A couple of days rest in Pakse had been good for me, and I felt better by the time I left and started riding towards Cambodia.
Along the way, I saw some touring cyclists. The first I saw were a French couple, and I stopped to chat to them for a a while. I saw a other cyclist shortly after and waved, but he didn’t see me. This was the beginning of a particularly cyclist-dense section: I saw 10 cyclists over the course of the next two days.
Apart from that the riding was quite uneventful and I reached the border late in the afternoon. There were a few other people at the Laos side but I was quickly stamped out of the country. There was a barrier at the border, and a few vehicles were stopped there. I ducked underneath (one of the advantages of travelling by bicycle!) and made my way to Cambodian immigration.
The Cambodian border guard was snoring away when I arrived. Once I’d woken him up, he checked my visa, stamped my passport, and off I rode into Cambodia. It was getting late so I only rode for an hour or so before it started to get dark. I made my way off the road and slept by some trees.
The next morning I reached the town of Stung Treng. This town sits at the junction of two large rivers, the Sekong and the Mekong. I crossed both of these and turned west.
The Cambodian countryside seemed a lot emptier and drier than what I’d been seeing for the last few weeks. The people here are also significantly poorer, and live in quite basic houses.
Most of the villages I passed through were quite small, not large enough to provide adequate business for a street food vendor. Instead, I saw some people who had attached grills to a motorcycle sidecar, and rode from village to village selling baguettes and grilled meats. It seemed a great idea!
After riding for two days on quiet Cambodian roads, I reached a main road and turned toward the city of Siem Reap. Traffic immediately increased drastically, with a constant flow of vehicles in both directions. As is quite common in the region, many of the motorcyclists were driving on the wrong side of the road.
Traffic increased further as I entered the city. In each direction there would usually be a couple of cars and perhaps five motorcycles alongside each other. Despite this, there was no honking. I hadn’t experienced such congestion since India, and I’d almost forgotten it was possible to have a busy city without ear-splitting honking sounds.
I made my way to a hotel and checked in. I took a couple rest days there, then finally made my way to Angkor Wat.
The temple complex was reasonably busy, but not as packed as it usually would be. At this point China was in the early stages of a coronavirus outbreak. Chinese group tours had thus been cancelled. At this point it seemed likely the outbreak would be contained within China, so tourists from other countries were present in their usual numbers.
From the main complex, I rode off to see another temple, Angkor Thom.
After leaving this temple, I rode a shirt circuit around the area, and saw a few more smaller sites.
I changed into my cycling clothes and set off in the direction of Thailand. The road became quieter as soon as I was away from Siem Reap, though it was more populated than the areas I’d been riding through before. The landscape was greener, with more rice paddies and fewer fields of dry grass.
The next day, I reached the Thai border. Getting stamped out of Cambodia was pretty quick, though they needed a hard copy of my e-visa. Since my first copy had been taken by immigration when I entered the country, I had to go and print out another. A policeman was handing out masks to everyone who went through immigration, though many didn’t use them.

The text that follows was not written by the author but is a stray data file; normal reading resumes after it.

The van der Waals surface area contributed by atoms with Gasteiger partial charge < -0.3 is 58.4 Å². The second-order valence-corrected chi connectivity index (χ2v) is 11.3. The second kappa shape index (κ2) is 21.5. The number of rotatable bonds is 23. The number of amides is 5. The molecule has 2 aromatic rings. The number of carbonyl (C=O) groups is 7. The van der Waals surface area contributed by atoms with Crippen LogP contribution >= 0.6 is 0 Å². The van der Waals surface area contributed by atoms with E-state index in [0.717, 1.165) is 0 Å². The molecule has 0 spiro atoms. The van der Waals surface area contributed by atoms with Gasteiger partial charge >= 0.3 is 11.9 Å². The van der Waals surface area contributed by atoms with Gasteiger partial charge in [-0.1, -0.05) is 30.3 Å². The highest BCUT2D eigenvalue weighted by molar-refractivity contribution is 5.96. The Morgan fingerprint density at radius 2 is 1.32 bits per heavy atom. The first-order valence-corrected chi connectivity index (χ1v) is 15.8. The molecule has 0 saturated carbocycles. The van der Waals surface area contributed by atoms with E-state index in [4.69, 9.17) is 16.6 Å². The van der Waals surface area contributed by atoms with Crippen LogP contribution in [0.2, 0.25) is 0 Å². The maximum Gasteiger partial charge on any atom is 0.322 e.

I got stamped into Thailand and rode away from the border. After a few hours, it began to get dark. I followed a track away from the road and slept among some trees. There were no mosquitoes so I didn’t bother with the tent.The following afternoon, I approached Thailand’s capital, Bangkok. This was the largest city I’d been to for a few months – probably since Delhi, back in October. Though there were lots of vehicles around, everything kept moving reasonably well – and, crucially, there was no honking. I stopped at Decathlon on the way in to the city, then made my way to a hostel.
The next day, Jacob Ashton arrived. Jacob and I cycled together for a month or two about a year ago, in Europe. We’re now riding in the opposite direction – his next six months of riding are my last six months of riding, and vice versa. It was great to catch up with him and share stories and advice for the road ahead.We spent about five days in Bangkok. Although we did go and have a quick look at some of the sights one morning, we mostly hung out in the air-conditioned hostel.
We also spoke about COVID. A Chinese woman at the hostel had been forced to leave Vietnam because nowhere would let her stay – regardless of the fact that she hadn’t been in China for months. There were other people in Bangkok who’d been living in China for years but now couldn’t get back as the borders were closed.
Jacob had asked me a while ago what I thought about COVID and I honestly hadn’t considered it. By this point though, China had closed its borders. We were both still optimistic, and Jacob simply changed his plans to skip China. Since I was riding away from China, it didn’t seem likely to affect me.
My to-do list had been growing for some time, and I hoped to get a lot of things done in Bangkok. I was mostly successful. I replaced my jersey, bike shorts, sleeping mat, chain, cassette, saddle (with a Brooks, like the one that lasted me the first 80000km), and had my wheels rebuilt around new hubs and spokes. There were several other smaller things I replaced too. By the time I was ready to leave Bangkok, I had pretty much ticked off everything on my list.
Feb 7: 170 km
Feb 8: 186 km
Feb 9: 159 km
Feb 12: 79 km
Feb 13: 200 km
Feb 14: 140 km